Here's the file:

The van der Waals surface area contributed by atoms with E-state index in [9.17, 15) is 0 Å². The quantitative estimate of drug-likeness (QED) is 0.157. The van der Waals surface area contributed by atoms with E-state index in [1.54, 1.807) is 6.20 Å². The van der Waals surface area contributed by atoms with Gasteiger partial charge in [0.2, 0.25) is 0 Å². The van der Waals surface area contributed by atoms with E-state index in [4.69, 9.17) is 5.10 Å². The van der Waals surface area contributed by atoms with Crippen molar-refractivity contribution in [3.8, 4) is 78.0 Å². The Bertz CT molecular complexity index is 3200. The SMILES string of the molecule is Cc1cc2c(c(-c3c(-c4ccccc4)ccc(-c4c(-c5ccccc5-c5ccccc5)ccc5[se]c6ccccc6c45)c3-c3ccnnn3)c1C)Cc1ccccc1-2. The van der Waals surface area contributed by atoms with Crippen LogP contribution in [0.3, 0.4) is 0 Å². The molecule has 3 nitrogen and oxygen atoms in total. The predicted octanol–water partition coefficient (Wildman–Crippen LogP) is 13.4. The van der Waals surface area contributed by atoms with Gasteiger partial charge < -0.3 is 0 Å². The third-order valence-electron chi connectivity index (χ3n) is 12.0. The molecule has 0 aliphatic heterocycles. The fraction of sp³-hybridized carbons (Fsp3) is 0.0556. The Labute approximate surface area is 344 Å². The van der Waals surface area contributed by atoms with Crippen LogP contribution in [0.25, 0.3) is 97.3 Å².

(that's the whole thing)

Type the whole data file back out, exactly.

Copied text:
The van der Waals surface area contributed by atoms with E-state index in [9.17, 15) is 0 Å². The quantitative estimate of drug-likeness (QED) is 0.157. The van der Waals surface area contributed by atoms with E-state index in [1.54, 1.807) is 6.20 Å². The van der Waals surface area contributed by atoms with Gasteiger partial charge in [0.2, 0.25) is 0 Å². The van der Waals surface area contributed by atoms with E-state index in [4.69, 9.17) is 5.10 Å². The van der Waals surface area contributed by atoms with Crippen molar-refractivity contribution in [3.8, 4) is 78.0 Å². The Bertz CT molecular complexity index is 3200. The SMILES string of the molecule is Cc1cc2c(c(-c3c(-c4ccccc4)ccc(-c4c(-c5ccccc5-c5ccccc5)ccc5[se]c6ccccc6c45)c3-c3ccnnn3)c1C)Cc1ccccc1-2. The van der Waals surface area contributed by atoms with Crippen LogP contribution in [0.3, 0.4) is 0 Å². The molecule has 3 nitrogen and oxygen atoms in total. The predicted octanol–water partition coefficient (Wildman–Crippen LogP) is 13.4. The van der Waals surface area contributed by atoms with Gasteiger partial charge < -0.3 is 0 Å². The third-order valence-electron chi connectivity index (χ3n) is 12.0. The molecule has 0 aliphatic heterocycles. The fraction of sp³-hybridized carbons (Fsp3) is 0.0556. The Labute approximate surface area is 344 Å². The van der Waals surface area contributed by atoms with Crippen LogP contribution in [0.25, 0.3) is 97.3 Å².